Every third person finds it difficult to stop working after work.
This has a negative effect on recovery and therefore health.
Psychologists explain how you can better stop in the future.
When Julia Reeve comes down the stairs at the end of her work day, she doesn’t just move from her work to the living room. She also gives up her role as a psychiatrist and becomes a private person, partner and mother. She doesn’t have much time for that. Changing the room helps her. But she says it’s still hard to let go right away.
Every third employee in Germany has problems with downtime. According to experts, it is important to mentally set aside the job so that you can recover from the workday. This has also been recognized by the European Parliament, and is therefore calling for a legislative initiative for a “right not to be present”, so that employees do not have to be outside their working hours. This should make closing easier. But even without a law, everyone can actually contribute to their recovery after work, psychologists say.
Distraction after work helps you take off work
Reeve, it pays to have dinner with the family after work, she says. They are then used directly for other activities that distract them from work. This is how I managed to turn it off. Thus the researcher from Ludwig Maximilian University of Munich is already living in the midst of relaxation. It’s based on four processes, she explains:
mental closure: Being able to take your mind off the excitement and annoyances of the workday is important to getting rest.
Relax: Watching TV or taking a shower is equally beneficial as long as the activity is relaxing.
enable: Finding a challenging task in a positive way promotes recovery – whether it’s a challenging piece of music, a particularly long run, or a difficult number puzzle.
control: The ability to act and make decisions about one’s time, activities, or social contacts is an important antithesis to the demands of daily work and is conducive to relaxation.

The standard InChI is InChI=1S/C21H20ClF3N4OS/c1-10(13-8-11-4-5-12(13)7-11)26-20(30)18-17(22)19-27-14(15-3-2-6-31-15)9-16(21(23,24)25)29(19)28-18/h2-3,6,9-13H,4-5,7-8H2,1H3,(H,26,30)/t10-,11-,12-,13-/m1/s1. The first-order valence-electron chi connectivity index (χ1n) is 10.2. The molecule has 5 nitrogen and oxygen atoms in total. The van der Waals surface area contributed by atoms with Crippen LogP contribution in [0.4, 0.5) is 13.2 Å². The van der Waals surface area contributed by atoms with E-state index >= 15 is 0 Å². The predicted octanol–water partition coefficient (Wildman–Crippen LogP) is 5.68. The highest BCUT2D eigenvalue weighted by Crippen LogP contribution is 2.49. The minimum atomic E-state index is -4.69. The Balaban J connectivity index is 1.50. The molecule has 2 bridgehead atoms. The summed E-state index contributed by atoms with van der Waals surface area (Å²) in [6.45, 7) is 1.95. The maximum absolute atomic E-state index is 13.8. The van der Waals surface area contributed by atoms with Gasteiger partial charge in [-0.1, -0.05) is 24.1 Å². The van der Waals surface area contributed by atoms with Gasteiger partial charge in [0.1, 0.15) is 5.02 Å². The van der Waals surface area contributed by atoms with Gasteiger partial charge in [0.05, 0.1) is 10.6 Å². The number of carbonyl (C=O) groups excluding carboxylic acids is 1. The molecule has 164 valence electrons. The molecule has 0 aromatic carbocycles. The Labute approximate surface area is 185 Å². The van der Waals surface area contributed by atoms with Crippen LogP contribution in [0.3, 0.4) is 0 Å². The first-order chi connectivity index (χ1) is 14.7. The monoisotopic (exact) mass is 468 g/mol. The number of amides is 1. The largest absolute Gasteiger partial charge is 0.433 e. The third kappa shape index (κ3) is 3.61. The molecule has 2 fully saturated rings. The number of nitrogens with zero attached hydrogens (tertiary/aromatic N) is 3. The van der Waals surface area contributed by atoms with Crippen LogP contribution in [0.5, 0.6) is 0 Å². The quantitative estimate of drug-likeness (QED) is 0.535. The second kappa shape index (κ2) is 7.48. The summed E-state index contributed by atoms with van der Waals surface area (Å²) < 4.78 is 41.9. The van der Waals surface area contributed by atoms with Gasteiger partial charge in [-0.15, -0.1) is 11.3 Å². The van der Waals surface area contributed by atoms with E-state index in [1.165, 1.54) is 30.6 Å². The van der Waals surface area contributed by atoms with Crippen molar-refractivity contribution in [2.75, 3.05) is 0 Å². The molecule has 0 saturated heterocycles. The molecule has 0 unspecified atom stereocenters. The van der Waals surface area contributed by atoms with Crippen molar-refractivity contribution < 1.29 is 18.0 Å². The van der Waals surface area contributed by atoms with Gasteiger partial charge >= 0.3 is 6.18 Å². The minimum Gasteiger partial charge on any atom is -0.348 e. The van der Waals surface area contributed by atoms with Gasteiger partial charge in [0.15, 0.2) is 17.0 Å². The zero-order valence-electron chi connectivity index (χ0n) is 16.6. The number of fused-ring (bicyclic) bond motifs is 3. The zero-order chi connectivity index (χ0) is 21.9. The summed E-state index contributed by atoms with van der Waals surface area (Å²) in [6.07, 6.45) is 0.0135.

Those who manage to incorporate many of these experiences into their spare time will find it relaxing. Turning off plays a central role here. Verena Hawn knows that, too. A psychologist researches this phenomenon at the Johannes Gutenberg University in Mainz. Recreation can only take place when the employees are not exposed to the demands of work. If you keep thinking about the negative aspects of the day, it won’t work out. The result is risks to health and wellness.
Prolonged stress has a negative effect on health
Julia Reeve explains why: “If we imagine our organism to be a battery, stress makes it increasingly empty.” Anyone facing challenges gets into a state of high excitement. This doesn’t necessarily have to be a bad thing. Stress can also often help him become more committed in the short term. Reeve explains that if the stress level drops again, so does the arousal.
However, it becomes difficult if the stress lasts longer. Then the body can not reduce stress and possible chronic excitement. Psychologists call this fatigue. Employees with chronic stress feel tired, lethargic, and depressed. At work, there can be irritability, impatience, lack of focus, increase in errors and absenteeism. In addition, prolonged stress is associated with an increased risk of cardiovascular disease.
In order to prevent negative effects, recovery phases are essential, Reif explains. The recovery process contrasts with the stress process. “Recovery means we can recharge our batteries so we are ready for the next cycle,” says Reeve. “Because he will definitely come.”